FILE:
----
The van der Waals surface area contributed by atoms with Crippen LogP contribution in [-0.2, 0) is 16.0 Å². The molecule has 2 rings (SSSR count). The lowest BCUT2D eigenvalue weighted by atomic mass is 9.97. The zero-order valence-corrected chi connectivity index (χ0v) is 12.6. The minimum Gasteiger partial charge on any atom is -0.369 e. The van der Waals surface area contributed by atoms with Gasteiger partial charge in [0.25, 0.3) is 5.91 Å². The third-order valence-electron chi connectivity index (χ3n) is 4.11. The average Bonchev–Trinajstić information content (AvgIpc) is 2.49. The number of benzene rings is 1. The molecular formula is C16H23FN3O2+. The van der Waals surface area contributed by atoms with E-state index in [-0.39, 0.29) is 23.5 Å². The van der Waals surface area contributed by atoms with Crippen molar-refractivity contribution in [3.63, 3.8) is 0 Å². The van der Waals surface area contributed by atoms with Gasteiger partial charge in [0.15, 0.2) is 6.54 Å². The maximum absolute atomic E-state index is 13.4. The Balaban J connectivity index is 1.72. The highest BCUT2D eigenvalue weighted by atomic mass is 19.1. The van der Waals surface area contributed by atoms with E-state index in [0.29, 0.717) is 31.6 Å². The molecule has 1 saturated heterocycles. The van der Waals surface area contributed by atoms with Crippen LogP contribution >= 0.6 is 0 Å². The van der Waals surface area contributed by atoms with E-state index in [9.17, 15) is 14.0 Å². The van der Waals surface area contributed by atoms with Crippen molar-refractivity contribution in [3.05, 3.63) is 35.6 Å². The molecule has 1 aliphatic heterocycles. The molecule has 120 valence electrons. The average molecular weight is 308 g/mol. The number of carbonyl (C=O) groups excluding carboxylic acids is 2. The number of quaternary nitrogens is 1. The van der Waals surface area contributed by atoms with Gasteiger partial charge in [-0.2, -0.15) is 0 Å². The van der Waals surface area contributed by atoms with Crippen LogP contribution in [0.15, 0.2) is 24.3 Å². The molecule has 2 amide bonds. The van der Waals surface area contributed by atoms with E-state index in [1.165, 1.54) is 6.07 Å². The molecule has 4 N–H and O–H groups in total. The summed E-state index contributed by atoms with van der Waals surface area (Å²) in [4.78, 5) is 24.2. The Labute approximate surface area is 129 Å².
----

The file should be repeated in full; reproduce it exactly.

The van der Waals surface area contributed by atoms with Crippen LogP contribution in [-0.2, 0) is 16.0 Å². The molecule has 2 rings (SSSR count). The lowest BCUT2D eigenvalue weighted by atomic mass is 9.97. The zero-order valence-corrected chi connectivity index (χ0v) is 12.6. The minimum Gasteiger partial charge on any atom is -0.369 e. The van der Waals surface area contributed by atoms with Gasteiger partial charge in [0.25, 0.3) is 5.91 Å². The third-order valence-electron chi connectivity index (χ3n) is 4.11. The average Bonchev–Trinajstić information content (AvgIpc) is 2.49. The number of benzene rings is 1. The molecular formula is C16H23FN3O2+. The van der Waals surface area contributed by atoms with E-state index in [-0.39, 0.29) is 23.5 Å². The van der Waals surface area contributed by atoms with Crippen molar-refractivity contribution in [3.63, 3.8) is 0 Å². The van der Waals surface area contributed by atoms with Gasteiger partial charge in [0.15, 0.2) is 6.54 Å². The maximum absolute atomic E-state index is 13.4. The Balaban J connectivity index is 1.72. The highest BCUT2D eigenvalue weighted by atomic mass is 19.1. The van der Waals surface area contributed by atoms with E-state index in [0.29, 0.717) is 31.6 Å². The molecule has 1 saturated heterocycles. The van der Waals surface area contributed by atoms with Crippen LogP contribution >= 0.6 is 0 Å². The van der Waals surface area contributed by atoms with E-state index in [9.17, 15) is 14.0 Å². The van der Waals surface area contributed by atoms with Crippen molar-refractivity contribution in [3.05, 3.63) is 35.6 Å². The molecule has 1 aliphatic heterocycles. The molecule has 120 valence electrons. The average molecular weight is 308 g/mol. The number of carbonyl (C=O) groups excluding carboxylic acids is 2. The number of quaternary nitrogens is 1. The van der Waals surface area contributed by atoms with Gasteiger partial charge in [-0.2, -0.15) is 0 Å². The van der Waals surface area contributed by atoms with Crippen LogP contribution in [0.15, 0.2) is 24.3 Å². The molecule has 2 amide bonds. The van der Waals surface area contributed by atoms with E-state index in [1.165, 1.54) is 6.07 Å². The molecule has 4 N–H and O–H groups in total. The summed E-state index contributed by atoms with van der Waals surface area (Å²) in [4.78, 5) is 24.2. The Labute approximate surface area is 129 Å².